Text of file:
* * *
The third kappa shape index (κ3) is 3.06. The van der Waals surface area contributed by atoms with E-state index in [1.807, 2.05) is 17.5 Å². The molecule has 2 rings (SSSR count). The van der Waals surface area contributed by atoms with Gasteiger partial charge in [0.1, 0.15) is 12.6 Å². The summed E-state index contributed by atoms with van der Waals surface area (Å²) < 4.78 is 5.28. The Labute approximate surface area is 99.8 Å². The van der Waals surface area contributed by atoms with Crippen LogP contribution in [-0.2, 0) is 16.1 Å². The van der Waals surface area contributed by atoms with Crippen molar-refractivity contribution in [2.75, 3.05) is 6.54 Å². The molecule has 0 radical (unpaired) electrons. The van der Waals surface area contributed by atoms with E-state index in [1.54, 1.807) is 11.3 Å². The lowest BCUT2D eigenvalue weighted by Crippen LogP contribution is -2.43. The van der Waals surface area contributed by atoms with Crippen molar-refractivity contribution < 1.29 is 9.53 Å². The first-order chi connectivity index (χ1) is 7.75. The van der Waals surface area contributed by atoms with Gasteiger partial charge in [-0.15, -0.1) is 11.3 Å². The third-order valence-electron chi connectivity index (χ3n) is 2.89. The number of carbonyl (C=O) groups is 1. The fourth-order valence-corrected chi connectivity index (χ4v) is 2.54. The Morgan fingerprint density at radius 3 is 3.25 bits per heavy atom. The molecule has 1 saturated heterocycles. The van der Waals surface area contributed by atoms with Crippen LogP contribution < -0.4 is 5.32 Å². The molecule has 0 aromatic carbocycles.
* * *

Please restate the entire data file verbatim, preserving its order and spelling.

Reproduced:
The third kappa shape index (κ3) is 3.06. The van der Waals surface area contributed by atoms with E-state index in [1.807, 2.05) is 17.5 Å². The molecule has 2 rings (SSSR count). The van der Waals surface area contributed by atoms with Gasteiger partial charge in [0.1, 0.15) is 12.6 Å². The summed E-state index contributed by atoms with van der Waals surface area (Å²) < 4.78 is 5.28. The Labute approximate surface area is 99.8 Å². The van der Waals surface area contributed by atoms with Crippen LogP contribution in [-0.2, 0) is 16.1 Å². The van der Waals surface area contributed by atoms with Crippen molar-refractivity contribution in [2.75, 3.05) is 6.54 Å². The molecule has 0 radical (unpaired) electrons. The van der Waals surface area contributed by atoms with E-state index in [1.54, 1.807) is 11.3 Å². The lowest BCUT2D eigenvalue weighted by Crippen LogP contribution is -2.43. The van der Waals surface area contributed by atoms with Crippen molar-refractivity contribution < 1.29 is 9.53 Å². The first-order chi connectivity index (χ1) is 7.75. The van der Waals surface area contributed by atoms with Gasteiger partial charge in [-0.15, -0.1) is 11.3 Å². The third-order valence-electron chi connectivity index (χ3n) is 2.89. The number of carbonyl (C=O) groups is 1. The fourth-order valence-corrected chi connectivity index (χ4v) is 2.54. The Morgan fingerprint density at radius 3 is 3.25 bits per heavy atom. The molecule has 1 saturated heterocycles. The van der Waals surface area contributed by atoms with Crippen LogP contribution < -0.4 is 5.32 Å². The molecule has 0 aromatic carbocycles.